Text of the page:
At this time a year ago, the NFL profile of Patrick Mahomes consisted of his promising debut in a late-season game at Denver the year before and impressive-but-inconclusive hints in his preseason performances.
Even as anticipation bubbled for the kid with a launch-pad for a right arm, caution lights flashed about how quickly he could become the sort of force that might change fortunes for the Chiefs.
For all his raw talent, this was going to be a process, after all. Conventional logic held that Mahomes would be prone to reckless gambles here and there and would sputter at times adjusting to the complexity and speed of the game at the ultimate level.
Maybe he’d throw 30-35 touchdown passes, but that would probably be offset by 18-20 interceptions and the Chiefs would sneak into the playoffs and be more capable of contending in 2019.
Instead, Mahomes flipped the fundamental dynamic as the Chiefs maneuvered closer to the Super Bowl than they had since their last appearance 49 years back before the excruciating loss to New England in overtime in the AFC Championship Game.
In the process of uncorking 10 touchdown passes in his first two games along the way to becoming just the third quarterback in NFL history to throw 50, Mahomes didn’t just emerge as a transformative presence for the Chiefs.
The infinite range of his arm, the seemingly impossible windows he can compute to exploit without actually gambling, the creative capacity to extend plays, the no-look passes (and the lefthanded changeup) that reflect an uncanny sense of awareness …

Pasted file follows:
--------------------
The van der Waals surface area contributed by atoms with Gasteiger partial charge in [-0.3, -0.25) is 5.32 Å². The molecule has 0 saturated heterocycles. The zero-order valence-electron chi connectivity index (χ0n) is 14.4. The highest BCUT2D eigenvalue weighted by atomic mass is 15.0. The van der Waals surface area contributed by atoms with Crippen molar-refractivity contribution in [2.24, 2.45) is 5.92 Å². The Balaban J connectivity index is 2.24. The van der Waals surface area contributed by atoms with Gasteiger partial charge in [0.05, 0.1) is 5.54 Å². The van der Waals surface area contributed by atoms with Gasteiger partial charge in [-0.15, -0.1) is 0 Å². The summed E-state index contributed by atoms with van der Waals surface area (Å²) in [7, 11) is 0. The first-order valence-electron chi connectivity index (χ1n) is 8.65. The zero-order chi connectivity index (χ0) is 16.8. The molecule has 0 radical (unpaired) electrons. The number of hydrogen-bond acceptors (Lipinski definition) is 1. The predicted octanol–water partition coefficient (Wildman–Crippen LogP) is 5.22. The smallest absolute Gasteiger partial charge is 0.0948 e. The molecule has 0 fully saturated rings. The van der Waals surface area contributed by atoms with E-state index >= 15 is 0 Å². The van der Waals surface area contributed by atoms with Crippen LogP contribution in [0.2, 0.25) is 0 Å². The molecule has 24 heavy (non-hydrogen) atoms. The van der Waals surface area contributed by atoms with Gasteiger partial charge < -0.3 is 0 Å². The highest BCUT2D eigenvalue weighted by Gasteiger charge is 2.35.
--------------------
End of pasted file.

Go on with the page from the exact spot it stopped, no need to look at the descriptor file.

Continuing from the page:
Add it all up, and it turned out the NFL was going to have to adjust to the first Chiefs’ MVP in league history more than vice versa.
“Some of the things that went on were, you know, historical,” said coach Andy Reid, quickly adding, “But that was last year.”
At the advent of a new season, of course, this is all a blank slate. Defensive coordinators around the league no doubt have gone bleary-eyed dissecting Mahomes’ game and searching for solutions, and every season, and game, is its own unique thing.
And it bears mention that the Chiefs open Sunday at Jacksonville — the only team Mahomes didn’t throw a touchdown pass against last season. Although the Chiefs won 30-14, the Jaguars held him to a season-low 62.7 passer rating and intercepted him twice.
Just the same, there are many reasons Mahomes is going to be a better quarterback this season even if he doesn’t match last season’s gaudy numbers (That could be affected by a range of factors from how much the defense does or doesn’t improve to how conservative Reid might play it in fourth quarters with a decent lead).
Start with this: No matter how much opponents might get out of breaking down a season’s worth of film on Mahomes, that’s more than made up for by the sheer value of that experience itself for Mahomes.
“You still have that little nervousness of going into the start of the season, but at the same time, just having the familiarity with what it is and what you need to go out there and accomplish is something that’s different,” he said Wednesday. “Last year, you think you know, but you don’t know until you get there.”